26 year old Claire Taylor became one of the Rural Youth Project's vloggers back at the start of 2018. Claire works as a politics reporter for the Scottish Farmer and was brought up on her family's farm in rural Ayrshire.
Claire attended the recent Rural Youth Parliamentary Reception as a representative of the Rural Youth Project and gave a speech on her thoughts on the initiative, why she got invalided and what she thinks is important to help develop a strong rural community.
Read Claire's full speech below.
"I first found out about the RYP at a conference in January this year when I asked the EU Commissioner for agriculture Phil Hogan how we could tackle the issue of an ageing demographic in rural areas.
Jane Craigie was at this meeting and on hearing my question struck up a conversation about the RYP and asked whether I would get on board in supporting what has turned out to be a wonderful and inspiring project, which has forged links with rural youth from all over the world, allowing them to share their stories and discuss some of the challenges but also the opportunities which come with rural life.
We have just heard from Jane and Rebecca about the fantastic Rural Youth Festival which left all the attendees feeling inspired and positive about the future of rural communities,however…
It was an opportunity to discuss some of the main issues facing rural communities which are of key importance to young people such as: rural isolation, poor broadband coverage, lack of mental health support and poor public service provision.
It was made clear that Scotland isn’t alone in facing these challenges but in order to create a prosperous future for rural youth - development in tackling some of these issues needs to be prioritised.
I myself come from a rural background, my family have a small farm outside sunny Ayr where we breed Belted Galloway Cattle; but I never grew up as a member of the young farmers and when I left for University in Edinburgh I lost a lot of my connection with the rural sector.
Now I’m back working in a rural job but living in the city of Glasgow I very much daily see the divide between urban and rural – with little crossover in between and this is one of the biggest challenges I have personally come across.
In the early stages of my career I struggled to find my footing in the rural community and at times found it to be quite cliquey and uninviting.
I’ve been working with the Scottish Farmer for over a year now and feel much more integrated in the rural community – however - having been on the other side I know more needs to be done to make that transition smoother or else the urban / rural divide will only widen - and we won’t see new blood coming in to the sector.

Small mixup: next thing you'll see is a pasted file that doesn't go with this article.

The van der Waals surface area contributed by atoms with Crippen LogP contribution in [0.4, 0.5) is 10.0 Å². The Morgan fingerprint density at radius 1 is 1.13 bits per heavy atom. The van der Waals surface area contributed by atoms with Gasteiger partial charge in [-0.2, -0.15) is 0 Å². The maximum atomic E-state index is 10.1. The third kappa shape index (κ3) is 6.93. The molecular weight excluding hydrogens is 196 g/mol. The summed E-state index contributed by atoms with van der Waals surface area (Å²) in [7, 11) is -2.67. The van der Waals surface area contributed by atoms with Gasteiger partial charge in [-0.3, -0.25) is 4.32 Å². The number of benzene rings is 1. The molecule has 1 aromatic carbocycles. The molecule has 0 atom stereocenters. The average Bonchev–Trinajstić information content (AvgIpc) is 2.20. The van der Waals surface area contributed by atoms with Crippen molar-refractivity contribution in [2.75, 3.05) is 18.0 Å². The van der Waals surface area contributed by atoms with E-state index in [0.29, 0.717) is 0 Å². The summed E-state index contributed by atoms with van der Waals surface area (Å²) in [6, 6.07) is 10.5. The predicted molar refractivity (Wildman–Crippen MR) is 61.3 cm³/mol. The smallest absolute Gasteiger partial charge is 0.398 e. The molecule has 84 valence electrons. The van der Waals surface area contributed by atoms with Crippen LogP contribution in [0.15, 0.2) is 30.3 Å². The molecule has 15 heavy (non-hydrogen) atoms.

I believe this can be done from a young age - children should be introduced to rural life, whether that be by links with their local farm or a community garden project via their school– it will serve to educate children on where their food comes from and the valuable role the rural sector plays in our daily lives.
Young people need be able to move past the way of thinking that you ‘must’ be born in to a rural lifestyle to have the ‘right’ to work or live rurally.
There are so many valuable careers which many young people will never have envisaged such as in agronomy, agricultural engineering, land surveying, rural consultancy, to mention a small handful.
And there arefantastic organisations such as Lantra and RHETT who are working to deliver on this - However – for as long as the rural sector isn’t prioritised in our national education system then young people will not have the knowledge or the confidence to make the choice to explore living or working rurally.
Rural communities mustn’t fall behind urban areas in terms of national development but instead be given equal footing if we are to guarantee the future of a vibrant rural youth.
The rural economy is one of Scotland’s greatest assets: -
And it is a great asset– I couldn’t be prouder through my reporting work to represent an industry which I so passionately believe is the backbone of Scottish society.
An industry which has set a precedent on the world stage for our outstanding food and drink and a booming tourism industry built on the acknowledgement that we have some of the most beautiful landscapes in the world. It is the custodians of our countryside and those living and working rurally who support and drive these thriving industries.
However – We can only become and maintain the reputation of a world leader in these areas if we can attract and retain individuals to live and work in rural areas.
I’m preaching to the converted here but what is important - is that people like myself through the media, as well as politicians and industry stakeholder - deliver these messages to the wider Scottish public. We all need to become ambassadors for the rural industry.
It is the year of young people and there has never been a more opportune time to offer young people a voice – to empower them to spread the message of what our rural sector has to offer – to become change makers.
I believe through the RYP there is this opportunity to make a difference and to drive forward real change in rural communities."